Friday, February 20, 2009

Rhodes Scholar Tactic

In Gregory Koukl's book Tactics, he explains a technique for ascertaining if "an appeal to an authority is legitimate or not." (p167) The crux of this tactic is whether or not the authority, whether it be a scholar or other expert, is informing you or educating you.

If an expert is informing you, he/she is simply giving you their opinion. That in itself should not carry much weight. However, if he/she is giving you reasons for holding that opinion than an attempt to educate you has been made. An expert or authority who is giving you reasons for an opinion has earned your consideration of his/her argument. It doesn't follow that the expert must be right, only that it is reasonable for one to consider the ideas.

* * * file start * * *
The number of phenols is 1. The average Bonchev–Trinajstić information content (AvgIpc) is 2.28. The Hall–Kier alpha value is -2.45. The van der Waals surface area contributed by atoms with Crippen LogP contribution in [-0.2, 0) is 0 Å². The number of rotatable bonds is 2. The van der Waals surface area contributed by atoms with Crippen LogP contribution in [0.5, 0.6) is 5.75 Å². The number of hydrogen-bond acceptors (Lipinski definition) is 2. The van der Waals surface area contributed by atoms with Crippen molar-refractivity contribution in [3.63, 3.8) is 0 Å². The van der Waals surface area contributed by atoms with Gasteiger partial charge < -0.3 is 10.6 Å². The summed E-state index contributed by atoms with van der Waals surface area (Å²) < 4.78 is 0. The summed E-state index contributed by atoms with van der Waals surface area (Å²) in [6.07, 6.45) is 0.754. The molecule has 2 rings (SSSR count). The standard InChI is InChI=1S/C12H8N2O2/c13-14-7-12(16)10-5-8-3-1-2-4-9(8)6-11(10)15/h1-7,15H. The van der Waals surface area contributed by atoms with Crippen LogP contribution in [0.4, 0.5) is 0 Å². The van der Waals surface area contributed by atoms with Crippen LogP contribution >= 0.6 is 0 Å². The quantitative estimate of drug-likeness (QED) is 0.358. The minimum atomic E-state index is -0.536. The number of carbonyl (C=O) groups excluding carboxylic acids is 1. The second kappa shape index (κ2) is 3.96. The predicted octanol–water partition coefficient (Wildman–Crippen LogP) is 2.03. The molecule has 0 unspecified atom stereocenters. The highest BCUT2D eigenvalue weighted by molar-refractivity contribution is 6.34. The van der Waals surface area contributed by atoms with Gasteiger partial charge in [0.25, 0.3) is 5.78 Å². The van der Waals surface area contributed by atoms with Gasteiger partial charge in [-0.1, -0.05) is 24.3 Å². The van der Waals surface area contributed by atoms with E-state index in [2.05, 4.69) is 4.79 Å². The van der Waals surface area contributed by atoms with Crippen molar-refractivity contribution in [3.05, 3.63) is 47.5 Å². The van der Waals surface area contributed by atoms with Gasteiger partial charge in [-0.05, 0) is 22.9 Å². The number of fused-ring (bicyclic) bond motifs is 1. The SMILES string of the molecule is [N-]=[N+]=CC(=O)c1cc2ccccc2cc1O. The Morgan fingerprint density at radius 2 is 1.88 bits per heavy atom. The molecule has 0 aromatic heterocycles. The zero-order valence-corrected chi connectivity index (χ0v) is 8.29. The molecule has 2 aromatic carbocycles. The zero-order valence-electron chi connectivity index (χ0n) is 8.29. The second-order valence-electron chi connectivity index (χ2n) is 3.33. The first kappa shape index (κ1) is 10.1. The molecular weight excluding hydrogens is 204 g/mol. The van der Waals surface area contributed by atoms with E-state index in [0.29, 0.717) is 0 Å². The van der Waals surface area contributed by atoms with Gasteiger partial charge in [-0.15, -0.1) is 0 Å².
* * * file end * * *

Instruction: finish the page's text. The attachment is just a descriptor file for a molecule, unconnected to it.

That being said, experts are often in a position to know facts about an issue that are not available to most others and they also may be in a better position to render a judgment than most others. Again, though their superior position should be noted, it does not mean the expert is necessarily right.

An authority could be wrong for many reasons; speaking on a topic outside of their expertise, making errors about the facts they purport to know, or perhaps having a bias that distorts their judgments.

In Koukl's words, "What an expert believes is not as important as why he believes it." (p175)

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